[6] The question referred to concerns the effect to be attached to the conduct of the bank in crediting the amount of the deposit on the note and immediately thereafter recrediting the depositor's account with the same amount and debiting the previous credit on the note. It is undisputed that subsequent to the service of the garnishment process upon the bank, and without the deposit of any further sum by the Republic Securities Corporation, the bank honored the checks of said corporation up to the full amount of the deposit. It is contended by the defendant that the relations and transactions between the garnishee bank and the depositor subsequent to the levy of the garnishment are immaterial, if at the date of the levy it can be shown that by reason of the offset of the depositor's debt to the bank there is nothing owing by the bank to the depositor. Upon further consideration of this [9 Cal.2d 55] question we do not conceive this to be a correct application of the law to the undisputed facts here presented. In the case of Nordstrom v. Corona City Water Co., 155 Cal. 206 [100 P. 242, 132 Am.St.Rep. 81], it was determined that the levy of the garnishment process created a lien upon any credits or personal property in the possession of the garnishee belonging to the judgment debtor. The court there stated, as its grounds for rejecting the view that in order to create any liability of the garnishee the latter must be compelled to deposit any such property with the sheriff or be permitted to stand upon its denial, that otherwise the creditor would be subject to be defeated in his efforts to collect the debt by unwarranted action on the part of the judgment debtor and the garnishee, or by the act of either of them. Apt illustrations of the application of the announcement then made that the statute was designed to safeguard the rights of the attaching creditor are afforded by numerous decisions. (Obergfell v. Booth, 218 Ill. App. 492; Hudson v. Hudson Mator Co., 238 Ill. App. 391; Burke, for Use of Birney, v. Congress Hotel Co., 280 Ill. App. 493; Prudential Loan & Trust Co. v. Metzler, 66 Or. 224 [133 P. 1191]; First Nat. Bank of Brantley v. Standard Chemical Co., 226 Ala. 509 [147 So. 682]; Brondum v. Rosenblum, 151 Miss. 91 [117 So. 363]; Trottier v. Foley, 42 R. I. 422 [108 Atl. 498].)

The foregoing cases recognize and apply the principle that where the garnishee claims a debt due from the debtor as an offset, it must in fact apply such debt on the amount due from it to the debtor. If, instead, it pay the amount to the debtor such payment will be deemed an admission that there was no debt due and its claim of offset will be denied.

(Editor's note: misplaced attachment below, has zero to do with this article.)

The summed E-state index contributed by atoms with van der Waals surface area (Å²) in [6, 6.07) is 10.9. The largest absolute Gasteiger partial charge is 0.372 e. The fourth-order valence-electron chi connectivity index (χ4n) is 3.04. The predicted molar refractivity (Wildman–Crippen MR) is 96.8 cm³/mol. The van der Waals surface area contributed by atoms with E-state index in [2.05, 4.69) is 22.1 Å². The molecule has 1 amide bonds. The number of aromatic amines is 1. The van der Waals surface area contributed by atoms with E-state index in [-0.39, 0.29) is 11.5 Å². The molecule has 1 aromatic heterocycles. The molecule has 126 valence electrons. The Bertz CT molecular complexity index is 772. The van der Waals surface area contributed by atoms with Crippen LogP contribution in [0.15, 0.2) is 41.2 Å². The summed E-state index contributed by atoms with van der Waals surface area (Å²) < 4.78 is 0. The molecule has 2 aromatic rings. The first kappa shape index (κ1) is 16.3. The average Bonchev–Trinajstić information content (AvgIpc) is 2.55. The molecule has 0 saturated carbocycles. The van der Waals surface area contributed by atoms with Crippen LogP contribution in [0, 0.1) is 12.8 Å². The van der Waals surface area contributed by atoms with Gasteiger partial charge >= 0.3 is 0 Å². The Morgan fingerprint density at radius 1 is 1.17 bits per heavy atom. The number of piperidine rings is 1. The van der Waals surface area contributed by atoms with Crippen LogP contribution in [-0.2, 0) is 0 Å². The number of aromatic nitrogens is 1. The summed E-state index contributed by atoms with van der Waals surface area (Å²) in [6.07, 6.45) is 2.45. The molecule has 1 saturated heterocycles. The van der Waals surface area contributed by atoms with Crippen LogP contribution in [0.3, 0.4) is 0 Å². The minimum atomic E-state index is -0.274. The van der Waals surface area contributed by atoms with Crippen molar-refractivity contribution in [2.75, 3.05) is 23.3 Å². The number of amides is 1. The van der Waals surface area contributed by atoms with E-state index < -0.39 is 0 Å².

In the case of Obergfell v. Booth, supra, a garnishment was served on the appellant Central Trust Company of Illinois directed to any credits held by it for the account of the defendant Booth. Indebtedness of the bank to Booth in the sum of $335.93 was admitted. The garnishee bank alleged an indebtedness of Booth to it in the sum of $1,000 on a promissory note, and claimed the offset on the ground that there was nothing due at the date of the levy of the garnishment. Nevertheless, subsequently the bank accepted the renewal note of the depositor for the sum of $1,000 without in fact crediting the amount of the deposit on said indebtedness. It was held that any right which the garnishee may have had [9 Cal.2d 56] to apply the deposit to the payment of the note was lost when it took the renewal note. The court stated: "While the garnishee, under the provisions of the statute, has the right, upon being notified of garnishment proceedings, to adjust any demands it may have against the judgment debtor, it cannot enter into any new agreements with the debtor involving money or property which it holds to secure the debt, which agreements may operate to the detriment of the attaching creditor ... Inasmuch as the garnishee chose to enter into this new arrangement with the judgment debtor, after it had been served with process in this case and had filed its answer as above set forth and had thus postponed its use or right to use the collateral [deposit] in bringing about the payment of the indebtedness, and continued to hold such collateral, we are of the opinion that the trial court did not err in entering judgment against the garnishee for the amount of the deposit." In other words, inasmuch as the amount of the deposit was not actually applied in payment of the debt, but was continued to be held by the bank as the property and for the benefit of the debtor, it must be considered to have been held likewise for the benefit of the attaching creditor.